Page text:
Best practice: hiding groups of widgets within a complex form?

13 Jun 2007 - 4:24pm
7 years ago
5 replies
924 reads
DrWex
2006

I'm trying to figure out how to give people a way to simplify a
visually complex form. This is a PC desktop application, not Web, and
I don't have the option to break the form apart.

Current technology is something like an enhanced group box
(http://developer.kde.org/language-bindings/ruby/colortooltutorial/dialog3grpbox.png)
with a button-like target in the corner (like a + or open/close
chevron) that would collapse related groups of widgets, or shrink the
area in some way.

I haven't seen any good examples of UIs that do this, or design
patterns I could look at for inspiration. Anyone got any thoughts?

--
--Alan Wexelblat

Comments

13 Jun 2007 - 5:59pm
Alexander Baxevanis
2007

I guess you may have already thought of this but let's take a step
back: why would users need to "simplify" the form? I suppose by
simplify you mean to selectively hide some parts of the form that are
not relevant to a particular user. If this is the case, is there
really no other way to hide the irrelevant parts automatically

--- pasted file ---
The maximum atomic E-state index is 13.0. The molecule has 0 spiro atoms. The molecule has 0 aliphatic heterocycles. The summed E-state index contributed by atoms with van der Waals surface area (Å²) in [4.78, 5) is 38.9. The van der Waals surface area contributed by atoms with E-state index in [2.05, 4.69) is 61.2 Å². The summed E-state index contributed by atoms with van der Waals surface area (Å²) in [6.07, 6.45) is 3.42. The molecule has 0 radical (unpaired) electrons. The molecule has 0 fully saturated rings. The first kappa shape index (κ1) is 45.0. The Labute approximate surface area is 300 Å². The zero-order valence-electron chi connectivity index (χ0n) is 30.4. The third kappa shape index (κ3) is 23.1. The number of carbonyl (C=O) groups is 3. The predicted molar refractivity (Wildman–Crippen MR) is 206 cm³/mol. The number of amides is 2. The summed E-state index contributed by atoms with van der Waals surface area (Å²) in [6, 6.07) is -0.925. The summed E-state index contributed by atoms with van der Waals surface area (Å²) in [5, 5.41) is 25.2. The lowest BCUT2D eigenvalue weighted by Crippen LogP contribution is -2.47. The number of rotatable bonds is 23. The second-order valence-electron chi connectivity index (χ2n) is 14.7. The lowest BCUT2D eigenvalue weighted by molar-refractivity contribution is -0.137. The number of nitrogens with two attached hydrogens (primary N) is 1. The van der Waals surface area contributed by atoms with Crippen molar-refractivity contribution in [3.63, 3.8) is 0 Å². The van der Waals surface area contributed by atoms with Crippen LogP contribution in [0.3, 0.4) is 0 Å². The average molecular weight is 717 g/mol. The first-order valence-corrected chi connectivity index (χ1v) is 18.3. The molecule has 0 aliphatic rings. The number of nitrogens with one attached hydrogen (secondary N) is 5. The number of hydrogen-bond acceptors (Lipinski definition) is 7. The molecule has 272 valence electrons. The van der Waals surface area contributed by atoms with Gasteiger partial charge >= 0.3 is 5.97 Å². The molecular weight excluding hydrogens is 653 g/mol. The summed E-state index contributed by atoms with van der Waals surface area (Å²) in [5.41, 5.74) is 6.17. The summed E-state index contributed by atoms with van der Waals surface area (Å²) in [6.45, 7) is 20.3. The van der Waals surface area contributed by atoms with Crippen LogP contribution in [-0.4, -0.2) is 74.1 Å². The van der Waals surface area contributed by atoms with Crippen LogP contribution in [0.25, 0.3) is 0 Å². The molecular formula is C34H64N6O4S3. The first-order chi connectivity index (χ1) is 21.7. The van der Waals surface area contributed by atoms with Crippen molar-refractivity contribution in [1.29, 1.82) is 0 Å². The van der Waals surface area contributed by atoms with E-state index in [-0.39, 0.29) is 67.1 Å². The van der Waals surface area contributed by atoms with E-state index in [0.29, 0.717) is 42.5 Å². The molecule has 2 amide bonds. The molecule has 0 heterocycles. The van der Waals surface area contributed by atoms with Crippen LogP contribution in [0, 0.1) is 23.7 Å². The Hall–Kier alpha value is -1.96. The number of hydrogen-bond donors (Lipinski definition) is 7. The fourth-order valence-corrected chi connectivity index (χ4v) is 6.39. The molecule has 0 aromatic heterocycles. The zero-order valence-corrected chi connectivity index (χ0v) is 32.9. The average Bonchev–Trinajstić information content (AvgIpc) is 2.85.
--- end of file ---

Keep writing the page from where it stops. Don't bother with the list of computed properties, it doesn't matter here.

(according to the user type/preferences etc.)? Or, if there are
interdependencies between the form parts (e.g. part C needs to be
filled in only if the user has selected something in Part B) then you
may want to look at the "Responsive Disclosure" Pattern:

http://designinginterfaces.com/Responsive_Disclosure

On 6/13/07, Alan Wexelblat <awexelblat at gmail.com> wrote:
> I'm trying to figure out how to give people a way to simplify a
> visually complex form. This is a PC desktop application, not Web, and
> I don't have the option to break the form apart.
>
> Current technology is something like an enhanced group box
> (http://developer.kde.org/language-bindings/ruby/colortooltutorial/dialog3grpbox.png)
> with a button-like target in the corner (like a + or open/close
> chevron) that would collapse related groups of widgets, or shrink the
> area in some way.
>
> I haven't seen any good examples of UIs that do this, or design
> patterns I could look at for inspiration. Anyone got any thoughts?
>
> --
> --Alan Wexelblat
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14 Jun 2007 - 6:10am
Chauncey Wilson
2007

Alan,

What is the frequency of use of this form (based on prior data or expected
usage)? Will it be used many times an hour, many times a day, a few times a
week, once a month, at random intervals (like the forms occasional travelers
have to fill out for reimbursement)? Could you give us a primary usage
scenario without divulging any trade secrets? Do you have any required
fields on this form or any interdependencies as Alexander mentioned)? How
complex is the form - how many total controls? How many controls in the
groups that you propose? Do you have a mixture of controls or is your form
primarily one of text fields? Will your users be a stable group or will
there be a lot of turnover? Will you open the entire form by default so
users can see everything? Before suggesting design possibilities, it would